The Times, 18 Jun 2014
Richard Morrison
Puccini: Manon Lescaut, Royal Opera House London, June 17, 2014
Manon Lescaut at the Royal Opera House, Covent Garden
We don’t call ladies like Manon Lescaut “fallen women” any more, but there are plenty of modern-day Manons around. As Julie Burchill once observed: “Wherever there are rich men trying not to feel old, there will be young girls trying not to feel poor.”

That is surely Jonathan Kent’s view too. Bringing Puccini’s earliest hit to the Royal Opera stage for the first time in 30 years, he dumps the 18th-century context of Prevost’s novel, and the late 19th-century world of Puccini himself, in favour of a thoroughly contemporary interpretation.

Paul Brown’s ingenious set starts off as half a modern apartment block (albeit improbably fringed with fairy lights) and half the casino in which Maurizio Muraro’s gross, oligarch-like Geronte will take advice from Christopher Maltman’s superb, pimpish Lescaut on how to seduce Kristine Opolais’s opportunist Manon.

Not that she needs much seduction. By Act II the set has swivelled to reveal Manon, now a perv’s delight in a thigh-revealing Barbie doll outfit, knee-high socks and blonde wig, giving live webcam sex shows from Geronte’s mansion to an audience of leering, bald lechers. Later, Geronte’s olde-worlde madrigal is turned by Manon into a bit of girl-on-girl action.

Well, that’s one way of upstaging the supposed main attraction of this show: Jonas Kaufmann as Des Grieux. Kent’s exuberant directorial inventions don’t stop there. Manon’s trial and deportation is staged as a grotesque reality-TV court scene. There is one surreal moment when the entire lighting rig is lowered to become part of the action. And instead of the Louisiana desert, she and Des Grieux end up on that quintessential symbol of urban desolation: a buckled, derelict flyover.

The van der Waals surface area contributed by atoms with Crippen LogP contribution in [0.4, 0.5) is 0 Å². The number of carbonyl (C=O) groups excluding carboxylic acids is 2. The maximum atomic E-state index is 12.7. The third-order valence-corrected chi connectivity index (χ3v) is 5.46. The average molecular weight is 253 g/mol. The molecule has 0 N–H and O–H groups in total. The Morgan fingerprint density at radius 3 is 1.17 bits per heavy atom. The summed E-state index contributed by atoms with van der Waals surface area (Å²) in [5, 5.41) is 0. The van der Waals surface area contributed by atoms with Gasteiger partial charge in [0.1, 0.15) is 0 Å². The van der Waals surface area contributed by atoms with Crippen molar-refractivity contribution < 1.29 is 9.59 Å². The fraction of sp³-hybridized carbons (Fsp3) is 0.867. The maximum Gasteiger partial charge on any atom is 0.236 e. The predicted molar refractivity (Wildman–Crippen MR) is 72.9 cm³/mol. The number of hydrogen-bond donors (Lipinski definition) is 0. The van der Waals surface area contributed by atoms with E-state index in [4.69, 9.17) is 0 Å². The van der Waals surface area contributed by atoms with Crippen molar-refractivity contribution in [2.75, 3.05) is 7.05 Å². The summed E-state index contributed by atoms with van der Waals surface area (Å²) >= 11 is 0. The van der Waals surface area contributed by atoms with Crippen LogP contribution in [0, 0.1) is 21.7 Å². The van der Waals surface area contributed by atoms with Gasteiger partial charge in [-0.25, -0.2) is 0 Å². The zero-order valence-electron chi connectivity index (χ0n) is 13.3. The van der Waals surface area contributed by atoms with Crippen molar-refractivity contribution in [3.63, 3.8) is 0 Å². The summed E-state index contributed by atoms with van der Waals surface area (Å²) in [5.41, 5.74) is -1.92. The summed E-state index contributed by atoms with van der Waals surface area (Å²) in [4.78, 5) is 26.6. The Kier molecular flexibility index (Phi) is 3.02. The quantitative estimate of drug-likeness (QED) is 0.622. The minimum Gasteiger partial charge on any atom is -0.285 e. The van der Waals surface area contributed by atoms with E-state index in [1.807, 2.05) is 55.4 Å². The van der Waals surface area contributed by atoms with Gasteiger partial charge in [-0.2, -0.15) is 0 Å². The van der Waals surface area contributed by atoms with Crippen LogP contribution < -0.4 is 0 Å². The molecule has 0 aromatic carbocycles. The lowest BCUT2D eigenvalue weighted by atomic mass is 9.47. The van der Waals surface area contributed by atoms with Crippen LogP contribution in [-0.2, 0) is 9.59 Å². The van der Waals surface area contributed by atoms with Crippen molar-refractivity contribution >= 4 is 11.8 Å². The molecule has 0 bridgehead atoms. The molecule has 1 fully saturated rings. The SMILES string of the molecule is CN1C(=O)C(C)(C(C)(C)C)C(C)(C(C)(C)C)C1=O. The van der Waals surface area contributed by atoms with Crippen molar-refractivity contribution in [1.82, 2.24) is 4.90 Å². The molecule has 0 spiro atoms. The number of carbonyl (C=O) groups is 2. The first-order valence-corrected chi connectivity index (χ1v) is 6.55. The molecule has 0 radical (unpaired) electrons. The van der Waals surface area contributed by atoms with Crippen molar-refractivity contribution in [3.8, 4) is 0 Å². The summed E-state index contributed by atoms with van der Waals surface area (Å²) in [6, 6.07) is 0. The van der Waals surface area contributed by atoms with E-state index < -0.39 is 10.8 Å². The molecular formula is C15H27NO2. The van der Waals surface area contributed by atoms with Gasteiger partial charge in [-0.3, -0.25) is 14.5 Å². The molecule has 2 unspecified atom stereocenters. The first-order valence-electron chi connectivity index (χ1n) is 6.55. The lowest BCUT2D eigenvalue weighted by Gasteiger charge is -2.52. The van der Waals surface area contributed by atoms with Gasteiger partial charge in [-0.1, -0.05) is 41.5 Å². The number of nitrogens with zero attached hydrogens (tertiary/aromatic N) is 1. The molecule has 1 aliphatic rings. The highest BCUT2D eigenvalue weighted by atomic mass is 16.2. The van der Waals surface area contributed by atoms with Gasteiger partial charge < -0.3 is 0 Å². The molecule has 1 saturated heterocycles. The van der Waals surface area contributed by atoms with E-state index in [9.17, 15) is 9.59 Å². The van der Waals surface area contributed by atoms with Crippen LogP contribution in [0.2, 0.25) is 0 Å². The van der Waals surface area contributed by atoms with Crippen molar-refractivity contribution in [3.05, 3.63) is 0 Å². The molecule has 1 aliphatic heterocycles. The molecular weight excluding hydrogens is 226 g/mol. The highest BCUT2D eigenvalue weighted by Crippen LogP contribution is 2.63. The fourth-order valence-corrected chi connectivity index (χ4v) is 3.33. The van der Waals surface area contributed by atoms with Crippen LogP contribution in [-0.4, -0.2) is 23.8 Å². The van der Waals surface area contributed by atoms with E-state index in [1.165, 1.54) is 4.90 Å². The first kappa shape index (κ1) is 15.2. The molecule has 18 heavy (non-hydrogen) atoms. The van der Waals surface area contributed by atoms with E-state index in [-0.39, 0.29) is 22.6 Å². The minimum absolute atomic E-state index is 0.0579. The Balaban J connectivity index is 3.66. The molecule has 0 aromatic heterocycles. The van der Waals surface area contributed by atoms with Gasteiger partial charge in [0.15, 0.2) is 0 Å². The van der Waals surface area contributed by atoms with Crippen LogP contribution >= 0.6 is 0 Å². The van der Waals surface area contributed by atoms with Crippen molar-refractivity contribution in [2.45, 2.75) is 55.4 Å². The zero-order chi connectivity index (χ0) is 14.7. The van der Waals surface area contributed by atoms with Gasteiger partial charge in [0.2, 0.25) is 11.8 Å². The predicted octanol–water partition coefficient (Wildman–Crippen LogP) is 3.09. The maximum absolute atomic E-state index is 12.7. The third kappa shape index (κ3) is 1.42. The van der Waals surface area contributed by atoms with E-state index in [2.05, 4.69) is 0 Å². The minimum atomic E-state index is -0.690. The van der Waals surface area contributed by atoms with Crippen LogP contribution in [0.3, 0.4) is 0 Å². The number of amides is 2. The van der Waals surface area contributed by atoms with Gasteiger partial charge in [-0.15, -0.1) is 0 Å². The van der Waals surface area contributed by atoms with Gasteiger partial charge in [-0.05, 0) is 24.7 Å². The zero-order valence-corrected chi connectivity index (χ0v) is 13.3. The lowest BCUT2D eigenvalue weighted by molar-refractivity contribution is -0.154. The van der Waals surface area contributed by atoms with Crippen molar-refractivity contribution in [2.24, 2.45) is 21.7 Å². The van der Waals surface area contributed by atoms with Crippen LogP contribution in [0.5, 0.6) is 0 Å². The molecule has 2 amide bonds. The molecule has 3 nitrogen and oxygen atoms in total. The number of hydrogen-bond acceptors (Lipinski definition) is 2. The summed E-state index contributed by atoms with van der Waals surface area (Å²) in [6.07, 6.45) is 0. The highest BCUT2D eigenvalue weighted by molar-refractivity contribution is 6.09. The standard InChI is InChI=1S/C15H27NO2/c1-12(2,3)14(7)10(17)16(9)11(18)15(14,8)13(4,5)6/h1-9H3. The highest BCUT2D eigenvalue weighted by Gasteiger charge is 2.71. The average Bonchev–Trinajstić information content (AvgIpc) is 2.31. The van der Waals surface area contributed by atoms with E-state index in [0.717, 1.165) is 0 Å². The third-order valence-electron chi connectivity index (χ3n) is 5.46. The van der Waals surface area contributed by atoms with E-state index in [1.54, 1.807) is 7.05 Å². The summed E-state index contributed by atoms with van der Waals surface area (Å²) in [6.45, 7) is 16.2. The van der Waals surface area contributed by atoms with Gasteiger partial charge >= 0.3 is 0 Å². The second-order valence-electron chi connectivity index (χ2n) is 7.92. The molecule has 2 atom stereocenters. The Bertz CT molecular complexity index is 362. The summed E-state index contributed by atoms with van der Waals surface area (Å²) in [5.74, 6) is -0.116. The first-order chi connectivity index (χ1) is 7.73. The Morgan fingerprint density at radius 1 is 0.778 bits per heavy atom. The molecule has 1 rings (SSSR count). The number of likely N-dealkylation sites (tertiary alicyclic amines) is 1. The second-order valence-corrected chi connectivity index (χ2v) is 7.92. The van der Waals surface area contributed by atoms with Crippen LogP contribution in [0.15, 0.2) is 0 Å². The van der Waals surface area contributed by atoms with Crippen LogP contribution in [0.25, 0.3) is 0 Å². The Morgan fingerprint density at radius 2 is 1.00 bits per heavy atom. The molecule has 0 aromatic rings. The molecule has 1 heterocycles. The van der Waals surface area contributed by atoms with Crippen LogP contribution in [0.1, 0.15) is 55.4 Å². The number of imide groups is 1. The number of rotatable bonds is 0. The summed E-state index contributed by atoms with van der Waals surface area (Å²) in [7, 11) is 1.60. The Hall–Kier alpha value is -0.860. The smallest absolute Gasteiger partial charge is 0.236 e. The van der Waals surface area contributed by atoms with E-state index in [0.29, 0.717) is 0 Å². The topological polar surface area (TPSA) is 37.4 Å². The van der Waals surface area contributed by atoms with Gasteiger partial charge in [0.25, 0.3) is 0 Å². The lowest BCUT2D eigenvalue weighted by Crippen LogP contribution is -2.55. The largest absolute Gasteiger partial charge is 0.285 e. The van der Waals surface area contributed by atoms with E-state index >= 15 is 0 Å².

Too many gimmicks? That might be the danger with a more mundane cast than the Royal Opera has assembled here. With Kaufmann and Opolais in such mesmerising form, however, there’s no chance that the sets will eclipse the lovers.

One can quibble about Kaufmann’s slightly muffled, un-Italianate consonants, or about Opolais not having quite enough welly in the lower register to cut through the orchestra — but not about the stream of glorious, lyrical tone that each produces, nor about the intensity and touching pathos in that harrowing last act as they clasp each other, alone, dying in despair, amid that twisted wasteland on an otherwise dark stage. Puccini declared that he composed Manon Lescaut “with a desperate passion”. That’s exactly what comes across here.

There is a third star, perhaps eclipsing those on stage. It is Antonio Pappano, who conducts this score as well as I have ever heard any Puccini conducted. From the fizzing opening, through to the magnificently tragic dying cadences of the Act III prelude and on to the bleak final scene, he and his brilliant ROH Orchestra pace and shape the music with a passion and understanding that is masterly. With tickets priced up to £250, you expect quality — but music-making like this is pure gold.

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